It took me longer than I’d like to admit to correctly spell just deserts. As a kid, I regulary confused desert (sandy) and dessert (sweet), and I suspect the only reason I never desserted anyone is because I would never voluntarily give up my candy.
Just deserts is a funny phrase. When I see it, I think of North Africa or Arizona: a dry land of just deserts. When I hear it or say it, I imagine a French king sitting at the head of an ornate, wooden table full of cakes, ice cream and other goodies. Here’s an example of ambiguity: is the table full of cakes or the king? It depends on when you ask, before or after the meal. It’s also another ambiguity, because you can’t be sure whether I’m asking if the table or the king is full of cakes, or whether the table is full of food or full of the king? English gives me headaches, and neither of the images relates to the actual meaning of the phrase just deserts, which is used to describe a punishment justly deserved. That’s how I remember the spelling today: what I deserve is my desert(s). The plural is optional but commonly used.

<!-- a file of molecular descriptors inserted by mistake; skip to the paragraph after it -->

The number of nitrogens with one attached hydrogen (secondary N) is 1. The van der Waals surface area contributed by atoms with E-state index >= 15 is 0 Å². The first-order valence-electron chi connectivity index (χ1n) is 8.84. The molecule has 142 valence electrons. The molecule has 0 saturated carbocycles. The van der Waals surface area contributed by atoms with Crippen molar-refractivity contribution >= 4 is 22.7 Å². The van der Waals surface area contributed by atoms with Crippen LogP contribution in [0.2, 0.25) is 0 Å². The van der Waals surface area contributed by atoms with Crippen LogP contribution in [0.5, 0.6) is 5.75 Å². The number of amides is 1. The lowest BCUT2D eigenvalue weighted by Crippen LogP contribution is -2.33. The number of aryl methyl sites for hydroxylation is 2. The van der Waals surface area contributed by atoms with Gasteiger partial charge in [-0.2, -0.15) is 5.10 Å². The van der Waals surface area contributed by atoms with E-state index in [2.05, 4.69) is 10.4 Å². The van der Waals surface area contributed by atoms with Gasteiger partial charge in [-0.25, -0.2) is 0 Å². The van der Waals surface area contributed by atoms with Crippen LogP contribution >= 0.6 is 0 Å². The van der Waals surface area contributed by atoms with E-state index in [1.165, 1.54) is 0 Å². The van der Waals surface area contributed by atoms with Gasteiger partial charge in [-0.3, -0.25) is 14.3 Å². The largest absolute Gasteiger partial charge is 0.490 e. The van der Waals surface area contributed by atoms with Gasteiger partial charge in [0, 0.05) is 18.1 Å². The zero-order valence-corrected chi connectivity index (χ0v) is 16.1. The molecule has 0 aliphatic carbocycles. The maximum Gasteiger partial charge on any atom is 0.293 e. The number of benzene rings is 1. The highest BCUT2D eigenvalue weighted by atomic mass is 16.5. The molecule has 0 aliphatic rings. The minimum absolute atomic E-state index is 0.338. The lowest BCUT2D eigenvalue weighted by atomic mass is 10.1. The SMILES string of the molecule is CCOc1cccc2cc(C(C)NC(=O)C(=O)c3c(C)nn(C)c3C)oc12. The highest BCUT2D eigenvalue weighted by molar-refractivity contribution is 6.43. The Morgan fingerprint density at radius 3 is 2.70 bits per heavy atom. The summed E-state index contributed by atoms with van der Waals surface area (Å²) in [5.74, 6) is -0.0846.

Unfortunately, while that solves the problem of spelling, it raises the question of redundancy. If deserts are what someone deserves, what are just deserts: what someone justly deserves? I think justice is implicit in deserving. It goes without saying that what someone deserves is justly deserved unless stated otherwise. Wouldn’t unjust deserts be the more useful phrase?
Anyhow, I made up a silly story to help me remember all of this:
I ate dinner in the Sahara. Chocolate: just desserts. All around me was sand—just deserts. In the evening I got a stomach ache; such were my just deserts.
Now I’m hungry.